Technically speaking, it's quite simple: We attach an NFC chip to the product label, and that is the key to the complete product history. You can think of the NFC chip as a tiny USB stick - as small as that dot. When I now hold a phone near it, all the information about the product appears on my screen. I don't have to install any app beforehand.


And is it now attached to meat?


It's on the label. Depending on the product. On a battery, directly on the battery, just like it can be attached directly to a suitcase. It's versatile.


Also on shirts?


On the back labels. Or on a shirt button.


So in the future, I'll have a computer in the back of my neck - does it have a battery?


No, it draws its energy from the radio waves of your phone when you hold it near it. That's enough for it to work. You're familiar with bank cards with contactless payment, they also have NFC chips inside.


Doesn't that exist yet?


The idea of sticking a chip with data on a product is simple. But it's not secure: You could steal it and stick it somewhere else - for example, one from an expensive wine on a cheaper one.


How did you solve this problem?


We now use the NFC chip not only as a memory, but as a unique key. This only leads to the data, which is securely stored in our cloud.


And that's your invention?


Yes, this coding of the chip, which we have designed, programmed, and tested - this is our utility model and our patent application. This allows us to store much more data securely than fits on an NFC chip, and this data can also be added to. A product not only has a history, but there is also time after the purchase - not necessarily with meat, but take a car for example. There is information about the origin of the battery, the rubber of the tires, the leather of the seats. After the purchase, it continues, because at some point there are new tires. So new information! We store all of this information and show it to the customer via the NFC chip.

„We make products transparent. Not the consumer.“ Thomas Rödding

Now I can find out at the supermarket if my meat is super and in the workshop where the rubber for my tires comes from. But just because it is possible, does not mean that all manufacturers participate. Why are you optimistic about that?


Firstly: We are already using Narravero. We have been working on the idea for five years and the technology has been in use for three years. We are on a very good path with wild meat and we are becoming more and more active in other industries as well. The second reason for my optimism is the EU Supply Chain Due Diligence Regulation that has started. This makes it mandatory to digitally prove the origin of all product details. Narravero offers exactly that and exactly where you expect it, namely at the product.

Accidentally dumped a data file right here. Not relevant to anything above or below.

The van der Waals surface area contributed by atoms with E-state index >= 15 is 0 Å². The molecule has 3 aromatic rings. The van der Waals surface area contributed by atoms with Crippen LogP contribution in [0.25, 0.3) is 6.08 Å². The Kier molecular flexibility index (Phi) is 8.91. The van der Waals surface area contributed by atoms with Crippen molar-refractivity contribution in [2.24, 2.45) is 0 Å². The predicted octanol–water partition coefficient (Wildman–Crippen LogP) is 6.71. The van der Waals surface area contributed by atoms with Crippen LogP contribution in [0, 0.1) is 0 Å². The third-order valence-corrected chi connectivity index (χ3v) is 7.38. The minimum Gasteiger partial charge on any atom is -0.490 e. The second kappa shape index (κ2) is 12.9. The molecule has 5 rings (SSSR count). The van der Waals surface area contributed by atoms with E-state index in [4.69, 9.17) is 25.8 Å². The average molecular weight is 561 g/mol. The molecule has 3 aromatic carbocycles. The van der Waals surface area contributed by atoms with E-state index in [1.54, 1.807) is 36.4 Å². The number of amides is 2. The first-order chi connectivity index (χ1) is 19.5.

What is that word monster?


The term is not very accessible, but that is not its task. Its purpose is to describe what is now mandatory. This includes manufacturers having to prove where each of their products come from, what they consist of, where the components come from and what stages they have gone through.


You are annoyed that the information about where certain meat comes from is being kept from you, so you invent Narravero, bring it to the market and suddenly your idea becomes a European obligation. That's what I call luck - or can you predict the future?


(Laughs) As you say it, it sounds like that. But that's a simplification. When I had the idea five years ago to more detailed and smarter prove the origin of meat, there was no talk of this law. But for two, three years it has been foreseeable for me. I have been part of some DIN committees for a few years now. And that was about...


Wait, do you mean the famous DIN - the all-determining German Institute for Standardization!?


It is not all-determining, but it sets standards. And these are important. For example, one tells you that a certain paper format is DIN A4 format. But it does not tell you what material DIN A4 must be made of. This means that there is a framework and only partly the concrete implementation.

Can you simply participate in DIN committees or how did you become a member there?

Anyone can participate. You can sign up in Berlin. I did that a few years ago - as I said, I have always been interested in connections.


What did you do in the DIN committee? I mean, DIN A4 already existed ...


(Laughs) It was also about digital origin certificates for agricultural products. Basically the same as now on a European level, where the CEN and standICT are. I am also in committees and it is about transparency of animal health data and digital product passports.


That means you define for the European Union what must be depicted in the supply chains - but not how?


Not me, the EU Commission and EU Parliament do that. But otherwise, yes, I contribute my expertise.


And with Narravero, do you then have the "how"?


Exactly, we have the solution for the "how". And with Narravero, we have proven that it works."


Sounds like Silicon Valley and a big business. Every product needs that, and if I calculate...


But it's not in California, it's in the middle of Münster. And as for the big business: it's true, we are very optimistic because it affects every product and we offer a solution for each product that is simple, secure, and smart. And above all, limitless scalable through our technology. That turns things around, makes products transparent and not the consumers.


That changes a lot. Thank you, Thomas. I'm looking forward to talking to the products in the supermarket.





13 views0 comments

Comments


bottom of page